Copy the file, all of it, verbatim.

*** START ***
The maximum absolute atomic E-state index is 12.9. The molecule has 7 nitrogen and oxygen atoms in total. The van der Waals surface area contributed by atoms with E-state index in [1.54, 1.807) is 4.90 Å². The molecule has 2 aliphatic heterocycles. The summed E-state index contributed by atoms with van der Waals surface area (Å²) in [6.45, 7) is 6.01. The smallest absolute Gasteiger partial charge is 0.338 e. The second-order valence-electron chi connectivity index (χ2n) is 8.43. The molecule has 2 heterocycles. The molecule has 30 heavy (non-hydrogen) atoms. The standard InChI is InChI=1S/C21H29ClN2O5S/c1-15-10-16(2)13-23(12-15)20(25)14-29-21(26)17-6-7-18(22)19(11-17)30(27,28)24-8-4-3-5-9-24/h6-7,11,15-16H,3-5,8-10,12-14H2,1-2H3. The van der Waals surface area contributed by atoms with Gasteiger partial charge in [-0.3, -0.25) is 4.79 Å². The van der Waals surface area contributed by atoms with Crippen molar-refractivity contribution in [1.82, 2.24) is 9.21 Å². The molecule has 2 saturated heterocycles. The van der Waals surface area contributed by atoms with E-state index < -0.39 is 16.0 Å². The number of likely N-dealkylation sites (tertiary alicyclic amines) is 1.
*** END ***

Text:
The maximum absolute atomic E-state index is 12.9. The molecule has 7 nitrogen and oxygen atoms in total. The van der Waals surface area contributed by atoms with E-state index in [1.54, 1.807) is 4.90 Å². The molecule has 2 aliphatic heterocycles. The summed E-state index contributed by atoms with van der Waals surface area (Å²) in [6.45, 7) is 6.01. The smallest absolute Gasteiger partial charge is 0.338 e. The second-order valence-electron chi connectivity index (χ2n) is 8.43. The molecule has 2 heterocycles. The molecule has 30 heavy (non-hydrogen) atoms. The standard InChI is InChI=1S/C21H29ClN2O5S/c1-15-10-16(2)13-23(12-15)20(25)14-29-21(26)17-6-7-18(22)19(11-17)30(27,28)24-8-4-3-5-9-24/h6-7,11,15-16H,3-5,8-10,12-14H2,1-2H3. The van der Waals surface area contributed by atoms with Gasteiger partial charge in [-0.3, -0.25) is 4.79 Å². The van der Waals surface area contributed by atoms with Crippen molar-refractivity contribution in [1.82, 2.24) is 9.21 Å². The molecule has 2 saturated heterocycles. The van der Waals surface area contributed by atoms with E-state index < -0.39 is 16.0 Å². The number of likely N-dealkylation sites (tertiary alicyclic amines) is 1.